are located in New York and in 11
Latin Ameriban countries.
New England Deaconess Hospital,
Boston, Mass., is beginning an on-the-
job training program in the Clinical
Pathology Dept. for girls designed to
give a foundation for the Clinical Chem.
or Hematology Dept. The position does
not require a Chem. or Biology back-
ground, but it would be helpful.
Barrett Div., Allied Chem. & Dye
Corp., plants at Toledo, Ohio and whip.
pany, N. J., has openings for an Elect.
WITH THE large enrollment increase of
1600 students expected next year, the
University is going to be faced with the problem
of housing this greater influx of students.
True, the new addition on Couzen's dormitory
will alleviate a small part of this heavier load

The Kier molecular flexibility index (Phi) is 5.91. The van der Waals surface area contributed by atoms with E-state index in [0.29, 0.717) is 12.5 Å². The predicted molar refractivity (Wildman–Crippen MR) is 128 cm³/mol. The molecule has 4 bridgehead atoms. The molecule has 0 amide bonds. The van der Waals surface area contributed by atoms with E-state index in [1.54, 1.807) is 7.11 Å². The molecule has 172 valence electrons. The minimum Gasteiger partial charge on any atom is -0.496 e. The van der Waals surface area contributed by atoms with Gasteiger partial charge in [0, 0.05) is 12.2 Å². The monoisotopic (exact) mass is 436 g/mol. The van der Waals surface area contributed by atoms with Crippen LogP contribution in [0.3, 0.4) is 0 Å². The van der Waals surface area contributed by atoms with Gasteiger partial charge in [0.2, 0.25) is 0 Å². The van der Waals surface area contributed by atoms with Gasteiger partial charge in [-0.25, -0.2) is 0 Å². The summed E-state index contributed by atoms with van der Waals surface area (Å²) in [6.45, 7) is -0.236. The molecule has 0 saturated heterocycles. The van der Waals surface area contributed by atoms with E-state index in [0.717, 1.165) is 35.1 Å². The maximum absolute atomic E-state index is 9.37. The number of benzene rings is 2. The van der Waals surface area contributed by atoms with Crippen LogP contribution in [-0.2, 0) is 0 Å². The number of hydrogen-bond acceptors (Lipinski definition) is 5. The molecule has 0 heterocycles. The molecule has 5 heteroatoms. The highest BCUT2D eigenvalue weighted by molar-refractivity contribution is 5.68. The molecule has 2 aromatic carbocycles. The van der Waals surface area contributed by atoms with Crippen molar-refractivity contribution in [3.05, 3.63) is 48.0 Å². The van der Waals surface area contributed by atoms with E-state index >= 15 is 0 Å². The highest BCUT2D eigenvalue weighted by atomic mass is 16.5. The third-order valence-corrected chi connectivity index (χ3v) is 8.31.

for undergraduates, but what of the problem of
housing the increase in foreign students?
The graduate students from other countries
must live in rooms and apartments, and will be
vying with the American students for the
limited number of available apartments in Ann
AST YEAR, the House Director of the Inter-
national Center had difficulty finding
enough rooms for the foreign students, having
to place many of them in cots and temporary
living quarters until more rooms could be
What will happen next year, when an in-
crease of BOTH foreign and American students
American students, naturally are able to
make earlier housing arrangements than the
foreigner who often times doesn't know if and
when he is returning to the University. In
addition, many of them cannot afford the com-
peting rents charged by Ann Arbdr landladies,
and in order to escape inflationary rents and